Last Updated on November 30, 2023

Dogs in at least 14 states have contracted a mysterious respiratory illness, and the number of cases in California appears to be growing. The illness’s cause has yet to be identified and it does not reliably respond to standard treatments. While no confirmed cases have been reported in the Bay Area, it’s only a matter of time until this mystery bug rears its ugly head in Contra Costa County. Which is why we are preparing to do everything we can to keep the dogs in our care healthy, safe, and mystery illness-free.  

While the illness is getting a lot more attention in the news and social media lately, the number of chronic and/or severe cases of respiratory illness in dogs has been on the rise since the beginning of 2023, according to the Joybound veterinary team.   

“No one actually knows what it is, and I haven’t heard of anyone local with a case as of today (December 5),” said Joybound veterinarian Dr. Heather Budgin. “The disease appears to be spread by close contact with sick dogs, such as nose-to-nose greetings.”  

What to Look For 

Because the illness can escalate quickly from a cough to pneumonia, it is important that it’s treated as soon as possible. The illness typically starts with a cough, similar to kennel cough, and symptoms such as sneezing, wheezing or other differences in breathing patterns, dehydration, fever, nasal or eye discharge, loss of appetite, and lethargy.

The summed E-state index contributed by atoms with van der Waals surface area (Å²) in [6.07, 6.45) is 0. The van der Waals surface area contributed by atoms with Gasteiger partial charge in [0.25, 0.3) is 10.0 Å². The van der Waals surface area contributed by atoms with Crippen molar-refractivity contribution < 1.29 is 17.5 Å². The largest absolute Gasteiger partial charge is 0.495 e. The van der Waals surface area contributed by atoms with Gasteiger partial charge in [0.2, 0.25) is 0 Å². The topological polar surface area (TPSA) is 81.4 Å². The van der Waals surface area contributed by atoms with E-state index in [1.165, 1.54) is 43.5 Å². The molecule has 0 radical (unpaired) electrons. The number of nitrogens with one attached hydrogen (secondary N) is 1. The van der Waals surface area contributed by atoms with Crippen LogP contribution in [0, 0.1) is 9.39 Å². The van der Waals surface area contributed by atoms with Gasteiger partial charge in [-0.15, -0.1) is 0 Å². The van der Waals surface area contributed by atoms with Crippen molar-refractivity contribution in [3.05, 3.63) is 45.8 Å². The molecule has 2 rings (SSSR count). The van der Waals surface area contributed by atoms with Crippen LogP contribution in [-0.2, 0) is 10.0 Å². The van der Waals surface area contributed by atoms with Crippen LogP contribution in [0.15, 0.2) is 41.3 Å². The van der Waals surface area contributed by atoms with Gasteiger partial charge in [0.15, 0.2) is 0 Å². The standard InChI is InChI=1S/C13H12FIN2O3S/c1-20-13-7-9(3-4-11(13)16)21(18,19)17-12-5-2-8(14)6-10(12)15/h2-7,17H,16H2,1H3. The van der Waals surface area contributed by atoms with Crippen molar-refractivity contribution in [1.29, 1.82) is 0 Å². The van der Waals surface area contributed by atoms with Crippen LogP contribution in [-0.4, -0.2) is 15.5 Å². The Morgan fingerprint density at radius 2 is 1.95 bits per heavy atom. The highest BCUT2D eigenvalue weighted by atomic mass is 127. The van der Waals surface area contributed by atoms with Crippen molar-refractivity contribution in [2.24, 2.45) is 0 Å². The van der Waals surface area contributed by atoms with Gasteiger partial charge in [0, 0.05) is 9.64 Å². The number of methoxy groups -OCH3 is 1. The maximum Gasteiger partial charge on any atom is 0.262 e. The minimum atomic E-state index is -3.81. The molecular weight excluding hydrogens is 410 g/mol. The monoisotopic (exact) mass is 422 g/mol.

Joybound veterinarian Dr. Marissa Parkhurst shared that researchers at the University of New Hampshire’s Veterinary Diagnosis Laboratory have potentially discovered a new bacterium that could be the cause. They are currently sequencing the bacterium, which is the first step to finding the most effective treatment. Until then, dog caregivers should take a few extra precautions to reduce their pet’s risk of contracting the illness.  

How to Prevent Illness and Stop the Spread 

  • With this mystery illness in the mix, it’s more important than ever to ensure your dog is up to date on all their vaccinations, especially Bordetella; canine influenza (CIV); and distemper, hepatitis, parainfluenza, and parvovirus (DHPP). 
  • Avoid tight, indoor areas where dogs are in close contact, especially boarding facilities.  
  • Don’t let your dog play with communal toys at parks that other dogs may have had in their mouths.  
  • If your dog shows any of the symptoms listed above for more than a couple days, call your veterinarian.  

Here at Joybound, we are monitoring any suspected cases and taking extra precautions to keep the dogs in our facility infection-free and quarantine any sick dogs that show any sign of possibly carrying the mystery illness. For more information about the illness and precautions to take, please visit these sources: